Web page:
Is there ageism in show business?
In the literal sense, sure. Just pop your head into any writers’ room and ask, “Anyone here get up in the middle of the night to pee?” Or “Do you guys know any good plastic surgeons?” And you are unlikely to get a response. Beyond…
“Go away, old man. We’re working!” (The “And you’re not” generously left unsaid.)
Somebody once told me that show business was a “young person’s job.” At the time, I did not know what that meant. Of course, at the time, I was a young person.
Is show business, in fact, a “young person’s job”? Certainly not like sports is a “young person’s job”, because of stuff “going” in your body – resilience, strength, reflexes – meaning you can no longer perform on the gridiron – or wherever “iron” your sport is generally played on.
Nor is it a “young person’s job” like, say, computer jobs because they’re dealing with advanced technology and you only know Univacs.
Show business is not a “young person’s job” in those way. But in some other way is it?
A lot of people believe it isn’t. Although the ones I know who believe that are all old.
I am in contact with numerous contemporaries who, uninhibited by their chronological designation, are still out there, trying to sell stuff. I will tell you something. It is not the place of a person who has written more than two thousand blog posts for nothing to tell anyone else that they are wasting their time.
I just thought, if I were still out there trying to sell stuff, I would be. So I stopped doing it. My acquaintances didn’t, and I tip my superannuated cap to them. Because it is not going to be easy.
The following are some wrong reasons not to hire older writers:
1 – You do not want to look at wrinkles. For aesthetic reasons, or because they engender shuddering premonitions of, “That’s me soon.” (And, by the way, it is.)
2 – You do not want to pay older writers what their reputations require. As with outsourcing, only without Bangladesh, although with a likeminded eye on the “Bottom Line”, it makes fiscal sense for employers to replace experienced, higher salaried writers with younger, more economically paid beginners. (And pocket the difference themselves.)
3 – You do not want to work with somebody who looks like your dad. Or in some cases, your stepdad. (I was going to say “grandfather” but I wanted to get there in smaller increments so as not to disrupt myself in an unhealthy manner.)
4 – You do not want to be shown up by writers, who, through training and repetition – if not superior ability – know better than you do. (I believe that happened to me once. And I was summarily sent packing. Of course, I could be flattering myself, and, in reality, I stunk up the place.)
Those – and others I cannot currently think of – are mistaken reasons for eliminating older writers. Which is too bad because I believe they can help you.
At this point, however, I respectfully get off the train.
Leading me to sigh, because I know I appear at least to be crossing traitorously to the other side. Please forgive me for that, but it is what I believe.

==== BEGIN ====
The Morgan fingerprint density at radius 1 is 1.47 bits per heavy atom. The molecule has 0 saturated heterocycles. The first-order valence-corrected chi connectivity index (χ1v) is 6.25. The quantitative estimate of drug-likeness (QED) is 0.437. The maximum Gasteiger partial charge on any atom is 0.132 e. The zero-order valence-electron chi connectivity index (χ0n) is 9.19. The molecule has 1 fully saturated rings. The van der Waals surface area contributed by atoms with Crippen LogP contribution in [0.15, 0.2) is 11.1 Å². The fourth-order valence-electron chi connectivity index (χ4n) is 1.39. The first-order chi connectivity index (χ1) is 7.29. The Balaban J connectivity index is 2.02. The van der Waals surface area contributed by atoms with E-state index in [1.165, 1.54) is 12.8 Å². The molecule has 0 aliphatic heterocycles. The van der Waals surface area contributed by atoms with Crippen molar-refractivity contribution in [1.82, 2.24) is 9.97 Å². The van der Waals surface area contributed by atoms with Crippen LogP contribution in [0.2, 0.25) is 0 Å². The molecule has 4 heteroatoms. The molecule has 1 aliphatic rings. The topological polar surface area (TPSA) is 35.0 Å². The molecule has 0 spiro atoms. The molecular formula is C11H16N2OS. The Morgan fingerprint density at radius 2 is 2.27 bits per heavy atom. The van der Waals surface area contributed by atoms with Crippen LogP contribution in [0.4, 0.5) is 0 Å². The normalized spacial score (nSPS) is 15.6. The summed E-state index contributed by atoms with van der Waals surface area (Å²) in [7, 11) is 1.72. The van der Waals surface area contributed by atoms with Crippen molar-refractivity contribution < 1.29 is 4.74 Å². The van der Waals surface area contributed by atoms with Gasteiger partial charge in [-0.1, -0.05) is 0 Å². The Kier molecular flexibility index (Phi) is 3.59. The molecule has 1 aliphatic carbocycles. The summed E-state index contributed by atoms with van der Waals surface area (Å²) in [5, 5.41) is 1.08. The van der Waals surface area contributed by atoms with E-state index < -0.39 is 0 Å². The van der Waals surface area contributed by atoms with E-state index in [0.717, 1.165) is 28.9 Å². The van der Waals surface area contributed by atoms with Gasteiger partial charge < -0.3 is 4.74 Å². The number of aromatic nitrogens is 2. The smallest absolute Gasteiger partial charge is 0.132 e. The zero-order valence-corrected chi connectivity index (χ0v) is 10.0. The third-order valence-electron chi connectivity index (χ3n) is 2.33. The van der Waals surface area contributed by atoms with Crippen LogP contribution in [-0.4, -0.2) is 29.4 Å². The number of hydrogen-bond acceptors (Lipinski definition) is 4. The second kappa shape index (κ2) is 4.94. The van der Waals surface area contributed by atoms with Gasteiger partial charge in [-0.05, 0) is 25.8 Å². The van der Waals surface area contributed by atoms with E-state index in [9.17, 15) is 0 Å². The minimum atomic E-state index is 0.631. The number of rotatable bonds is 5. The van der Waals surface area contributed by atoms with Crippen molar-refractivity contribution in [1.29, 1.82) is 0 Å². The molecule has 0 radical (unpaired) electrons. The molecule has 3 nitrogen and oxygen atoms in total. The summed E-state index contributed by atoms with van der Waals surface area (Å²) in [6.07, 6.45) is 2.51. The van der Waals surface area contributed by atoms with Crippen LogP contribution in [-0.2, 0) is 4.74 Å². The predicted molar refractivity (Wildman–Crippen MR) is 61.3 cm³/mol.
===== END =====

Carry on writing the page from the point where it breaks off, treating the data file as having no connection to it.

My contemporaries still pitching in the marketplace are not necessarily pitching stories featuring characters who are their own age. (Or exclusively “Period Pieces” set where writers know from experience the contemporary terrain.) They are instead pitching everything, their works featuring younger characters as well, thereby going head-to-head against writers who are actually that age.
“I do not have to be a coal miner to be able to write about coal mining.”
“No. But if there is a coal miner who can write, I will unequivocally go with them.”
Delete “coal” and change “miner” to “minor” and you have exactly what I am talking about.
Yes, emotions are timeless, and, since writing is fundamentally about emotions – I will not insult you with an extended list – writers of any age can consider themselves still viable, and therefore still relevant in the marketplace. Older writers may be even better at delineating emotions, due to the added advantages of experience and perspective.
When it comes to the culture, focusing not the transient trappings of time but on just perennial feelings, like, for example, shame – let us remember that what is shameful to one generation may not at all be – and in numerous instances is not – shameful to the following one. Or the generation after that.
It is natural to feel shame. The thing is, from era to era, the “line” at which point you begin feeling that shame has moved.
As it has for numerous other emotions as well.
As Cole Porter sagely opined,
“In olden days a glimpse of stockin’
Was looked on as something shockin’…”
Now, heaven knows…
Older writers might imagine what “goes” today. But they do not know it in their kishkas. (Read: Innate “feeling” apparatus.)
Because they can’t.
Veteran writer, haling from an earlier era, are conditioned to respond differently. You can fake it. But like a spy with a shaky accent, your “tell” will inevitably give you away, keeping you from “passing” for what you transparently are not.
Old writers are inherently not young writers.
That is simply the way it is. (Except perhaps for children’s writers. But some of those guys are weird.)
However, if you want a writer who is savvy, capable, responsible and reliable (except when they have a doctor’s appointment)…
Old is gold.
And it always will be.
(Quoth the writer, trying to regain favor with his contemporaries. Though it may unfortunately be too late.)